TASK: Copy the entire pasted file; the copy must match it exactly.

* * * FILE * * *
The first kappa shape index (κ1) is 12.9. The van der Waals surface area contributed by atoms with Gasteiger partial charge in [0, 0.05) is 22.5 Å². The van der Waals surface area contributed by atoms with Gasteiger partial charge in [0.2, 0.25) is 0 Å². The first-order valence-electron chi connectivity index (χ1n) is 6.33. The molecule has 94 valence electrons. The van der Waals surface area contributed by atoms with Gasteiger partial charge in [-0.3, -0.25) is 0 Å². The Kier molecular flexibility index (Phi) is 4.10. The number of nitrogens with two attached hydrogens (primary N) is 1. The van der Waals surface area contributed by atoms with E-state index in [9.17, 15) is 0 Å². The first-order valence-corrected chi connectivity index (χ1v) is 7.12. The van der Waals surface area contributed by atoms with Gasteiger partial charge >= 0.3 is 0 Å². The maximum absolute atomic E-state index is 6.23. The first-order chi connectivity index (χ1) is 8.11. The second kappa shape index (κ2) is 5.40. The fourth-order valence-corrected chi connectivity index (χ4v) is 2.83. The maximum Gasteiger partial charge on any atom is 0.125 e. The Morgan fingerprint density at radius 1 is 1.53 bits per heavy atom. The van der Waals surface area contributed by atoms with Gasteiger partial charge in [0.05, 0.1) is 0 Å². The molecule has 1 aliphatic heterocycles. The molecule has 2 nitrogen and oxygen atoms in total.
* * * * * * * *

The first kappa shape index (κ1) is 12.9. The van der Waals surface area contributed by atoms with Gasteiger partial charge in [0, 0.05) is 22.5 Å². The van der Waals surface area contributed by atoms with Gasteiger partial charge in [0.2, 0.25) is 0 Å². The first-order valence-electron chi connectivity index (χ1n) is 6.33. The molecule has 94 valence electrons. The van der Waals surface area contributed by atoms with Gasteiger partial charge in [-0.3, -0.25) is 0 Å². The Kier molecular flexibility index (Phi) is 4.10. The number of nitrogens with two attached hydrogens (primary N) is 1. The van der Waals surface area contributed by atoms with E-state index in [9.17, 15) is 0 Å². The first-order valence-corrected chi connectivity index (χ1v) is 7.12. The van der Waals surface area contributed by atoms with Gasteiger partial charge >= 0.3 is 0 Å². The maximum absolute atomic E-state index is 6.23. The first-order chi connectivity index (χ1) is 8.11. The second kappa shape index (κ2) is 5.40. The fourth-order valence-corrected chi connectivity index (χ4v) is 2.83. The maximum Gasteiger partial charge on any atom is 0.125 e. The Morgan fingerprint density at radius 1 is 1.53 bits per heavy atom. The van der Waals surface area contributed by atoms with Gasteiger partial charge in [0.05, 0.1) is 0 Å². The molecule has 1 aliphatic heterocycles. The molecule has 2 nitrogen and oxygen atoms in total.